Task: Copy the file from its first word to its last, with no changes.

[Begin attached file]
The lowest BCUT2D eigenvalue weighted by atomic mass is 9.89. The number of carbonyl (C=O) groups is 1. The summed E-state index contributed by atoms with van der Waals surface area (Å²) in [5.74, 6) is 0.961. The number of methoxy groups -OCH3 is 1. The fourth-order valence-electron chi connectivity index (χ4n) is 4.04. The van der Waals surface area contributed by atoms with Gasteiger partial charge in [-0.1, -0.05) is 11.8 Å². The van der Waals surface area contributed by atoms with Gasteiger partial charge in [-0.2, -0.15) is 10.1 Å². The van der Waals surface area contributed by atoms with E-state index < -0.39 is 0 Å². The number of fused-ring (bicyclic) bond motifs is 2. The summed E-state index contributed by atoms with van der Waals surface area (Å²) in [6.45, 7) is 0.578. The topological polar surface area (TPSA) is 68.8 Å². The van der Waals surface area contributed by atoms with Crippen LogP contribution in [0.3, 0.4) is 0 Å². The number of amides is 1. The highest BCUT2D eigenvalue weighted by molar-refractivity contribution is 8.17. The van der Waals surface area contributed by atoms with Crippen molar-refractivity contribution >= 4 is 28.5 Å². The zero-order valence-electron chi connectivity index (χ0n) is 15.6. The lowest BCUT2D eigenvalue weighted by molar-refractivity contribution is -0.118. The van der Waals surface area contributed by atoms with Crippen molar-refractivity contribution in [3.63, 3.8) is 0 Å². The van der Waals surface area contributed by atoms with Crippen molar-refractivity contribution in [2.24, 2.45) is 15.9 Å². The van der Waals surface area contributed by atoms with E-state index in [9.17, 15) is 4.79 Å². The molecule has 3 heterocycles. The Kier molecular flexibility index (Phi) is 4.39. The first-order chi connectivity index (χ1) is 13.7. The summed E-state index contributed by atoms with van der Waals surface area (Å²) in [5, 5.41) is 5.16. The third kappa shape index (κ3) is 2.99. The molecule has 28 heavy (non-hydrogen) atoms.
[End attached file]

The lowest BCUT2D eigenvalue weighted by atomic mass is 9.89. The number of carbonyl (C=O) groups is 1. The summed E-state index contributed by atoms with van der Waals surface area (Å²) in [5.74, 6) is 0.961. The number of methoxy groups -OCH3 is 1. The fourth-order valence-electron chi connectivity index (χ4n) is 4.04. The van der Waals surface area contributed by atoms with Gasteiger partial charge in [-0.1, -0.05) is 11.8 Å². The van der Waals surface area contributed by atoms with Gasteiger partial charge in [-0.2, -0.15) is 10.1 Å². The van der Waals surface area contributed by atoms with E-state index < -0.39 is 0 Å². The number of fused-ring (bicyclic) bond motifs is 2. The summed E-state index contributed by atoms with van der Waals surface area (Å²) in [6.45, 7) is 0.578. The topological polar surface area (TPSA) is 68.8 Å². The van der Waals surface area contributed by atoms with Crippen LogP contribution in [0.3, 0.4) is 0 Å². The number of amides is 1. The highest BCUT2D eigenvalue weighted by molar-refractivity contribution is 8.17. The van der Waals surface area contributed by atoms with Crippen molar-refractivity contribution >= 4 is 28.5 Å². The zero-order valence-electron chi connectivity index (χ0n) is 15.6. The lowest BCUT2D eigenvalue weighted by molar-refractivity contribution is -0.118. The van der Waals surface area contributed by atoms with Crippen molar-refractivity contribution in [3.63, 3.8) is 0 Å². The van der Waals surface area contributed by atoms with Crippen molar-refractivity contribution in [2.24, 2.45) is 15.9 Å². The van der Waals surface area contributed by atoms with E-state index in [9.17, 15) is 4.79 Å². The molecule has 3 heterocycles. The Kier molecular flexibility index (Phi) is 4.39. The first-order chi connectivity index (χ1) is 13.7. The summed E-state index contributed by atoms with van der Waals surface area (Å²) in [5, 5.41) is 5.16. The third kappa shape index (κ3) is 2.99. The molecule has 28 heavy (non-hydrogen) atoms.